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Evidence-based circumcision policy for Australia

  • Brian J. Morris1,*,
  • Athos Katelaris2
  • Norman J. Blumenthal3
  • Mohamed Hajoona4
  • Adrian C. Sheen5
  • Leslie Schrieber6
  • Eugenie R. Lumbers7
  • Alex D. Wodak8
  • Phillip Katelaris9

1School of Medical Sciences, University of Sydney, Sydney, NSW 2006, Australia

2Department of Urology, St George Hospital, Sydney, NSW 2217, Australia

3Department of Obstetrics and Gynaecology, SAN Clinic, Wahroonga, NSW 2076, Australia

4Victoria Circumcision Clinic, The Regent Medical Group, Preston, VIC 3072, Australia

5 Mulgoa Medical Centre, Mulgoa, NSW 2745, Australia

6Department of Medicine, Royal North Shore Hospital, St Leonards, NSW 2065, Australia

7School of Biomedical Sciences and Pharmacy, University of Newcastle, Pregnancy and Reproduction Program, Hunter Medical Research Institute, New Lambton Heights

8 Priority Research Centre for Reproductive Sciences, University of Newcastle, Callaghan, NSW 2308, Australia

9St Vincent's Hospital, Australian Tobacco Harm Reduction Association and Australia21, Darlinghurst, NSW 2010, Australia

10 Katelaris Urology, North Shore Private Hospital, St Leonards, NSW 2065, Australia

DOI: 10.31083/j.jomh1806132 Vol.18,Issue 6,June 2022 pp.1-20

Published: 30 June 2022

*Corresponding Author(s): Brian J. Morris E-mail: brian.morris@sydney.edu.au

Abstract

The aim was (1) to perform an up-to-date systematic review of the male circumcision (MC) literature and (2) to determine the number of adverse medical conditions prevented by early MC in Australia. Searches of PubMed using “circumcision” with 39 keywords and bibliography searches yielded 278 publications meeting our inclusion criteria. Early MC provides immediate and lifetime benefits, including protection against: urinary tract infections, phimosis, inflammatory skin conditions, inferior penile hygiene, candidiasis, various STIs, and penile and prostate cancer. In female partners MC reduces risk of STIs and cervical cancer. A risk-benefit analysis found benefits exceeded procedural risks, which are predominantly minor, by approximately 200 to 1. It was estimated that more than 1 in 2 uncircumcised males will experience an adverse foreskin-related medical condition over their lifetime. An increase in early MC in Australia to mid-1950s prevalence of 85% from the current level of 18.75% would avoid 77,000 cases of infections and other adverse medical conditions over the lifetime for each annual birth cohort. Survey data, physiological measurements, and the anatomical location of penile sensory receptors responsible for sexual sensation indicate that MC has no detrimental effect on sexual function, sensitivity or pleasure. US studies found that early infant MC is cost saving. Evidence-based reviews by the AAP and CDC support early MC as a desirable public health measure. Although MC can be performed at any age, early MC maximizes benefits and minimises procedural risks. Parents should routinely be provided with accurate, up-to-date evidence-based information in an unbiased manner early in a pregnancy so that they have time to weigh benefits and risks of early MC and make an informed decision should they have a son. Parental choice should be respected. A well-trained competent practitioner is essential and local anaesthesia should be routinely used. Third party coverage of costs is advocated.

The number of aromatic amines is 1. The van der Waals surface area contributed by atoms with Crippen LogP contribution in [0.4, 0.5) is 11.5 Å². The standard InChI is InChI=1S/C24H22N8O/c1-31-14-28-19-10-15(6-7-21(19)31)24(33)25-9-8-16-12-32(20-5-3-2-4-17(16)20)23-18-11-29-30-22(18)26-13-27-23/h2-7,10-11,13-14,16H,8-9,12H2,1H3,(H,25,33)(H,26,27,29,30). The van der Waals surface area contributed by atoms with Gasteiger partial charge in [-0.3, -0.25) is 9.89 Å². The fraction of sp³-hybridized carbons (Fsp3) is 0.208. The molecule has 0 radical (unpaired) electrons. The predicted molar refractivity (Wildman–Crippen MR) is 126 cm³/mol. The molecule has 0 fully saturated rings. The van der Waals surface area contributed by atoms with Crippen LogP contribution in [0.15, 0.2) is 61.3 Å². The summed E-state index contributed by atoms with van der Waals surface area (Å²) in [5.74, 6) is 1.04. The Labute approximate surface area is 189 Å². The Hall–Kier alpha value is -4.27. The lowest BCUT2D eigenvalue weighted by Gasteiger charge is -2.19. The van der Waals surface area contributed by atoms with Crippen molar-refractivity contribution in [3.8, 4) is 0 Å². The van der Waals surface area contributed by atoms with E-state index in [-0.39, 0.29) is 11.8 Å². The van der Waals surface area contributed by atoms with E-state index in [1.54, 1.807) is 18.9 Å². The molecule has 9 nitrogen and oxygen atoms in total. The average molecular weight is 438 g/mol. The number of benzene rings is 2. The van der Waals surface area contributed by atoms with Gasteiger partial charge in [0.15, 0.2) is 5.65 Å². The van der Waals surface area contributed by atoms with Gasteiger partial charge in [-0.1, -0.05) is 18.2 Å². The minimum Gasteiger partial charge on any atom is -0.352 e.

Keywords

circumcision male; policy; urinary tract infection; sexually transmitted infections; inflammatory conditions; penile cancer;

prostate cancer; sexual function; complications; risk benefit; cost benefit

Cite and Share

Brian J. Morris,Athos Katelaris,Norman J. Blumenthal,Mohamed Hajoona,Adrian C. Sheen,Leslie Schrieber,Eugenie R. Lumbers,Alex D. Wodak,Phillip Katelaris. Evidence-based circumcision policy for Australia. Journal of Men's Health. 2022. 18(6);1-20.

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